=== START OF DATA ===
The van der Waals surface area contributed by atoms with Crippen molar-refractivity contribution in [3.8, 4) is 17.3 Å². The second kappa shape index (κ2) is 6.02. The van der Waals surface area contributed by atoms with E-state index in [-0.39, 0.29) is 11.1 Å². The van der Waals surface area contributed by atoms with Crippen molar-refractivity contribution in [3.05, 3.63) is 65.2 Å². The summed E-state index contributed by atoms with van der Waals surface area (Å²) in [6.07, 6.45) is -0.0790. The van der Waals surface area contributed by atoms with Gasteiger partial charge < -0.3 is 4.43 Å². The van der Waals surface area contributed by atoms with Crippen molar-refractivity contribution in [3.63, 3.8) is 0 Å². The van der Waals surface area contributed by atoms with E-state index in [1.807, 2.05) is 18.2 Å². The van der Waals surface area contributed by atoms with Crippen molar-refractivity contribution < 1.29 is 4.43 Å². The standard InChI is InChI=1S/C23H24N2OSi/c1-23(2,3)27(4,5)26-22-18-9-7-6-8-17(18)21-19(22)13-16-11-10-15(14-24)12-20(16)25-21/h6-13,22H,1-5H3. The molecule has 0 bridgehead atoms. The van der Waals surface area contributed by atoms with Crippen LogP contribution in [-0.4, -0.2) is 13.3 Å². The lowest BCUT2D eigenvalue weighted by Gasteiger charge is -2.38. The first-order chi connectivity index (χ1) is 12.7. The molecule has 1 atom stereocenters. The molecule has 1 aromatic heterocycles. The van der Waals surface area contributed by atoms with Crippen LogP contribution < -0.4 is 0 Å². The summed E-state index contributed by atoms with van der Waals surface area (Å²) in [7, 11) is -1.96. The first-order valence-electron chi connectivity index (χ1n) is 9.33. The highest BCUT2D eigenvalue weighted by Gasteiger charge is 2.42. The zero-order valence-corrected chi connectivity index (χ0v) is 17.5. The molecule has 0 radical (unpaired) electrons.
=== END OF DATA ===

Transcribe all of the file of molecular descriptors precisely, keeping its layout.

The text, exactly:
The van der Waals surface area contributed by atoms with Crippen molar-refractivity contribution in [3.8, 4) is 17.3 Å². The second kappa shape index (κ2) is 6.02. The van der Waals surface area contributed by atoms with E-state index in [-0.39, 0.29) is 11.1 Å². The van der Waals surface area contributed by atoms with Crippen molar-refractivity contribution in [3.05, 3.63) is 65.2 Å². The summed E-state index contributed by atoms with van der Waals surface area (Å²) in [6.07, 6.45) is -0.0790. The van der Waals surface area contributed by atoms with Gasteiger partial charge < -0.3 is 4.43 Å². The van der Waals surface area contributed by atoms with Crippen molar-refractivity contribution in [3.63, 3.8) is 0 Å². The van der Waals surface area contributed by atoms with E-state index in [1.807, 2.05) is 18.2 Å². The van der Waals surface area contributed by atoms with Crippen molar-refractivity contribution < 1.29 is 4.43 Å². The standard InChI is InChI=1S/C23H24N2OSi/c1-23(2,3)27(4,5)26-22-18-9-7-6-8-17(18)21-19(22)13-16-11-10-15(14-24)12-20(16)25-21/h6-13,22H,1-5H3. The molecule has 0 bridgehead atoms. The van der Waals surface area contributed by atoms with Crippen LogP contribution in [-0.4, -0.2) is 13.3 Å². The lowest BCUT2D eigenvalue weighted by Gasteiger charge is -2.38. The first-order chi connectivity index (χ1) is 12.7. The molecule has 1 atom stereocenters. The molecule has 1 aromatic heterocycles. The van der Waals surface area contributed by atoms with Crippen LogP contribution < -0.4 is 0 Å². The summed E-state index contributed by atoms with van der Waals surface area (Å²) in [7, 11) is -1.96. The first-order valence-electron chi connectivity index (χ1n) is 9.33. The highest BCUT2D eigenvalue weighted by Gasteiger charge is 2.42. The zero-order valence-corrected chi connectivity index (χ0v) is 17.5. The molecule has 0 radical (unpaired) electrons.